Top Veterans Affairs Nominee Faces Senate Panel, Promises to Make Sure Vets Get Care They Need

Ret. Army Lt. Gen. James Peake is promising to stand up to the White House when necessary if confirmed as Veterans Affairs secretary, saying he will fight for the appropriate money to make sure injured veterans get the care they need.

Peake, a former Army surgeon general who has spent 40 years in military medicine, was set to testify Wednesday for his confirmation hearing before the Senate Veterans Affairs Committee.

Seeking to avoid the crossfire between President Bush and Congress over budget spending, Peake told the Senate panel in a written statement that he will be an independent advocate for veterans. He also pledged to keep an open mind about setting a guaranteed level of funding for the VA each year — something the VA has generally opposed — to ensure the embattled agency can provide high-quality health care without shortfall risks to millions of veterans.

"I believe I am in the administration with the responsibility to not only advocate for veterans, but to ensure that our veterans receive the best of care; that they have their benefits provided in a timely fashion," Peake said in responses provided to the committee and obtained by The Associated Press.

"I recognize that this means appropriately forecasting the needs and advocating for the funds to meet those needs while making sure that the funds provided are well used," he said.

Peake, 63, does not face significant resistance for the VA post.

Senate Veterans Affairs Chairman Daniel Akaka, D-Hawaii, has indicated that he would like to see Peake approved by the full Senate this month. Even the administration's most ardent critic on the committee, Sen. Patty Murray, D-Wash., plans tough questions but expects him to be confirmed.

"The problems at the VA are huge, and lives are at stake," she said. "I hope General Peake's the guy for the job, because this administration has failed to plan and failed to be honest and we simply can't waste any more time when it comes to getting this right."

Peake was to be introduced Wednesday at the hearing by Sen. Daniel Inouye, D-Hawaii, and former Sen. Bob Dole, R-Kan. Dole was co-chair of a presidential commission overseeing veterans' care.

"I am committed to working with all involved parties and the Congress," Peake said in his prepared statement.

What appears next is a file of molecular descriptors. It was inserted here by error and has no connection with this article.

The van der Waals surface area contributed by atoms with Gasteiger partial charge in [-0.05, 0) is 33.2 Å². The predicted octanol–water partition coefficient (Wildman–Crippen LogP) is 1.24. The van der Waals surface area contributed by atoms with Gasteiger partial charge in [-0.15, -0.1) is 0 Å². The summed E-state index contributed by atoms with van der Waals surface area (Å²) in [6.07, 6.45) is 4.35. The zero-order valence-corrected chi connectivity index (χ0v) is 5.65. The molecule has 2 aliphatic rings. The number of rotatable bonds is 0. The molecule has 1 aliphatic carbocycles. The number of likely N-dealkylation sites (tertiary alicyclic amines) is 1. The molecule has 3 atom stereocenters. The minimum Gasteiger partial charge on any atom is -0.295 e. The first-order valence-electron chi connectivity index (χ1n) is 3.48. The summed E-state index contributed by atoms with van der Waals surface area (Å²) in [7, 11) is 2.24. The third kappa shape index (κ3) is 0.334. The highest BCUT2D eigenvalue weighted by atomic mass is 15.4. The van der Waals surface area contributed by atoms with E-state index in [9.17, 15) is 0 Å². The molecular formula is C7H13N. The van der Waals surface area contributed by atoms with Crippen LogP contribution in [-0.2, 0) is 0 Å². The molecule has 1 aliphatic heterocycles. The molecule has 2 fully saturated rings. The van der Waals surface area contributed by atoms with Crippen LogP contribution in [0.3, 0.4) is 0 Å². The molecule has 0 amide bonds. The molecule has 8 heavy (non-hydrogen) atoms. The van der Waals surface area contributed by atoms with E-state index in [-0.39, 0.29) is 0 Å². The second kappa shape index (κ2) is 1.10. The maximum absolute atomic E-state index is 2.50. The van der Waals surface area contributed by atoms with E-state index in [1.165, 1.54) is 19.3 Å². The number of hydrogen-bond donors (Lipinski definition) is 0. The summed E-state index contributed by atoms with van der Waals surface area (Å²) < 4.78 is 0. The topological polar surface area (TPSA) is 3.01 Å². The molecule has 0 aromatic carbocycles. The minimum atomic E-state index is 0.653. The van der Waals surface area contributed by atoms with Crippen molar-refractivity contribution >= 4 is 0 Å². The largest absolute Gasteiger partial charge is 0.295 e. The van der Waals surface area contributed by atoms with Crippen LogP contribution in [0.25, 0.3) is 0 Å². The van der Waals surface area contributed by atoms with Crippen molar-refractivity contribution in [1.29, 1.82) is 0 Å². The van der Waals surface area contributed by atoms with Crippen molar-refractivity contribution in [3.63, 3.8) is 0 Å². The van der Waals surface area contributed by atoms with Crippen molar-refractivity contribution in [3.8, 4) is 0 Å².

Veterans funding has been a sticking point between Congress and the Bush administration as they spar over spending for the Iraq war. In July 2005, months after taking office, former VA secretary Jim Nicholson suddenly announced the agency faced a $1 billion shortfall after failing to take into account the additional cost of caring for veterans injured in Iraq and Afghanistan. Government investigators later determined the VA repeatedly miscalculated — if not deliberately misled taxpayers — with questionable methods used to justify Bush administration cuts to health care.

In statements to Congress, Peake did not mention the 2005 budget shortfall but said he will closely consider the proposal to guarantee a minimum level of annual funding. Veterans groups say that would shield the VA budget process from politics and eliminate future shortfall risks.

"I understand that VA's position has been that annual actuarial projections, rather than pat formulas, are the most rational way to project the resource needs for veterans health care," he wrote. "I do have an open mind on the subject and intend to carefully study it."

The nomination of Peake comes as the administration and Congress struggle to resolve some of the worst problems afflicting wounded warriors, such as boosting care for post-traumatic stress disorder and traumatic brain injury and working to pay disability checks on time.

No major veterans organization is opposing Peake, although some have raised questions about how committed he would be in fixing problems.